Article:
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Authors: Nieuwerburgh, Stijn Van
Issue Date: 20-Sep-2005
Series/Report no.: SC-AM-05-07
Abstract: U.S. investors allocate 30-40% of their financial asset portfolio in the stock of the company stock they work for. Such a portfolio flies in the face of standard portfolio theory, which prescribes that an investor should hold less of a financial asset that is positively correlated with her undiversified labor income. Nevertheless, we propose a rational explanation that prescribes a long position in own company stock. Precisely because the own company stock is positively correlated with the investor's labor income, any information the investor learns about her earnings is a partial information advantage in her own company stock. When confronted with a choice of what information to acquire, employees may choose to learn about their own firm. Learning lowers the employee's risk of holding own-firm equity, which raises its risk-adjusted returns and makes a long position optimal.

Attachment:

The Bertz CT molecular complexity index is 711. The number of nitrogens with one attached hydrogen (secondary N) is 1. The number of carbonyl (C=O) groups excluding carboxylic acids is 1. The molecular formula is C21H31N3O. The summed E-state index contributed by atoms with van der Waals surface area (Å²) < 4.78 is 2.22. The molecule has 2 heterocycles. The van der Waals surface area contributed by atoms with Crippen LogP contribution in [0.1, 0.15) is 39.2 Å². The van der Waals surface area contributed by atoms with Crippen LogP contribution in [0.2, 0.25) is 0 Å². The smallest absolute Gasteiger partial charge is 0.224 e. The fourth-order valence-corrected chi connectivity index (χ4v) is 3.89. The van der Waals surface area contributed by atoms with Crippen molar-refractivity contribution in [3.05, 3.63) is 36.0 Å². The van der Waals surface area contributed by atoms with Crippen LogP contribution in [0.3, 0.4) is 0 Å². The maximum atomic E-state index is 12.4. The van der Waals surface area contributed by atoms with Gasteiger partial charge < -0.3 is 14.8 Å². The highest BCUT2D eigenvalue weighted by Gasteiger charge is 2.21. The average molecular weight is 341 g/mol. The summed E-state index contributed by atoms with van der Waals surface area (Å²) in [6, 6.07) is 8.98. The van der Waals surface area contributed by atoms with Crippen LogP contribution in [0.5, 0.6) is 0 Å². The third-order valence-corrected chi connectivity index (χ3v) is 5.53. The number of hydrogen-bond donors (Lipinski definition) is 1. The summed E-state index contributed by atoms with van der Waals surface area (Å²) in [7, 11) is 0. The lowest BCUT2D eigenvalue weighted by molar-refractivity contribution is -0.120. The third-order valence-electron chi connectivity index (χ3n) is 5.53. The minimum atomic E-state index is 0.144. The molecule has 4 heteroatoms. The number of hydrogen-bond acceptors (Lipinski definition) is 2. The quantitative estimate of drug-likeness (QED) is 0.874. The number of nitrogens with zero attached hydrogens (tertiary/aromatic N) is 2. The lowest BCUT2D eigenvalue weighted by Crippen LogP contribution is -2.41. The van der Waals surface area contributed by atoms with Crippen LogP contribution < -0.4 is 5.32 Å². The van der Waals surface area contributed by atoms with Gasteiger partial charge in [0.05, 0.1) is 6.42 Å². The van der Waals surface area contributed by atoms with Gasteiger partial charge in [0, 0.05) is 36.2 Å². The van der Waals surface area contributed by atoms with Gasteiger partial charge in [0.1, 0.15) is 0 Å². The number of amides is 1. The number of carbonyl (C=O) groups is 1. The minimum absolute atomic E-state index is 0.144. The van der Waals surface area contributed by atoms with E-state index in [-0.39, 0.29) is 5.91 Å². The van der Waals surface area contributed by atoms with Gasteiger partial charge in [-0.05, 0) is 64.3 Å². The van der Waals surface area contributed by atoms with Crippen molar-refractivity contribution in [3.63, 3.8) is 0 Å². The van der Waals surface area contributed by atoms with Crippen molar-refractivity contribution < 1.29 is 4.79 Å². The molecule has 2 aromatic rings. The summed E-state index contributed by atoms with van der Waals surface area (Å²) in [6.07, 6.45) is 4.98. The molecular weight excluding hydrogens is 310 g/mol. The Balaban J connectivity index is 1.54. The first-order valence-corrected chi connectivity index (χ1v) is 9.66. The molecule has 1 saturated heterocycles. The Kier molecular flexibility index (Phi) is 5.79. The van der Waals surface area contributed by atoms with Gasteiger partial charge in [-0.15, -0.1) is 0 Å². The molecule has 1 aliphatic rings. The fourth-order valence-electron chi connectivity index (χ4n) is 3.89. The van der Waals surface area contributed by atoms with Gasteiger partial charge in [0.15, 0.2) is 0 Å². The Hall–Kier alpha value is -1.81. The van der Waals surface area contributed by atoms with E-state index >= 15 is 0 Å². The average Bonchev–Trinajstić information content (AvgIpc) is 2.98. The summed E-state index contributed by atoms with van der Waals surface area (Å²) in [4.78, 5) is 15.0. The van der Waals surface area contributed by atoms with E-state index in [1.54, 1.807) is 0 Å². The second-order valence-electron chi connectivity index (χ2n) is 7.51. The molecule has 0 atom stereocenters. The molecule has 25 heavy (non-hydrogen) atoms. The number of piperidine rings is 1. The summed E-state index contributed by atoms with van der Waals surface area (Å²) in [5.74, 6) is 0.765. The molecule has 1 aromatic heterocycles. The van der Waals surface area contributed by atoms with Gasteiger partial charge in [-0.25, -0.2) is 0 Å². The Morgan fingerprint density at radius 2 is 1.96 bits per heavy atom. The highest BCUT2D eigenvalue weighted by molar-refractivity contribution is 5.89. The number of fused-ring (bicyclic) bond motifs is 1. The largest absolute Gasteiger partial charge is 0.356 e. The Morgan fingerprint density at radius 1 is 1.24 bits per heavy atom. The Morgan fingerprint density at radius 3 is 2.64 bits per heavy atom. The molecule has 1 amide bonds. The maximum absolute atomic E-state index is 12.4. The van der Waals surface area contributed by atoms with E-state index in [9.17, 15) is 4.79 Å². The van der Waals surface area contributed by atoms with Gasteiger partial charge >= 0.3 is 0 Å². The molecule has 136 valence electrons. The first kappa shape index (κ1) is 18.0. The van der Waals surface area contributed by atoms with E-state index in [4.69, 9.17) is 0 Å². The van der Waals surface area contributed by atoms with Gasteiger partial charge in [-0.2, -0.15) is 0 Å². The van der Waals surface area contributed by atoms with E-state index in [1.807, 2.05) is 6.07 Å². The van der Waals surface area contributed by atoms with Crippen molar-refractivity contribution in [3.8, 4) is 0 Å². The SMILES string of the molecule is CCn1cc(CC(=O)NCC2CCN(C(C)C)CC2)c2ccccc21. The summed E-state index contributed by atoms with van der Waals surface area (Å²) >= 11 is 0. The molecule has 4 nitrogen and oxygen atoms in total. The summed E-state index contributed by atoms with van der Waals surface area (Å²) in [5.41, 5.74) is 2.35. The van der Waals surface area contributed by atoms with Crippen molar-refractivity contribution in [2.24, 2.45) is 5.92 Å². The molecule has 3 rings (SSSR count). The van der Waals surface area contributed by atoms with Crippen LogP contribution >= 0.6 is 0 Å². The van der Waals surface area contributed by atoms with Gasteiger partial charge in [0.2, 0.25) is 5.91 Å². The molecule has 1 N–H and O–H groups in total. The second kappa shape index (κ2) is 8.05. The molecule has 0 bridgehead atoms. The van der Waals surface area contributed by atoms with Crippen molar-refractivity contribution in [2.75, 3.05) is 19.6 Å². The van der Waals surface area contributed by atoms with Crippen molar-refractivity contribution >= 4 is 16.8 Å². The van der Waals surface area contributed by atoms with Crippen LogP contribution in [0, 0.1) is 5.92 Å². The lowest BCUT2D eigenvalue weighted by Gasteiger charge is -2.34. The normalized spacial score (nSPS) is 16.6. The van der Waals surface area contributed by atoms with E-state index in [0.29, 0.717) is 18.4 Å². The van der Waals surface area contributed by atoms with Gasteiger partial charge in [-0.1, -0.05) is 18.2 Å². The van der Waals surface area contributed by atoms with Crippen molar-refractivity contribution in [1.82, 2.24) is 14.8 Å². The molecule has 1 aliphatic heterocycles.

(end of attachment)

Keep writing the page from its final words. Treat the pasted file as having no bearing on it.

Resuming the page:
Appears in Collections:Asset Management

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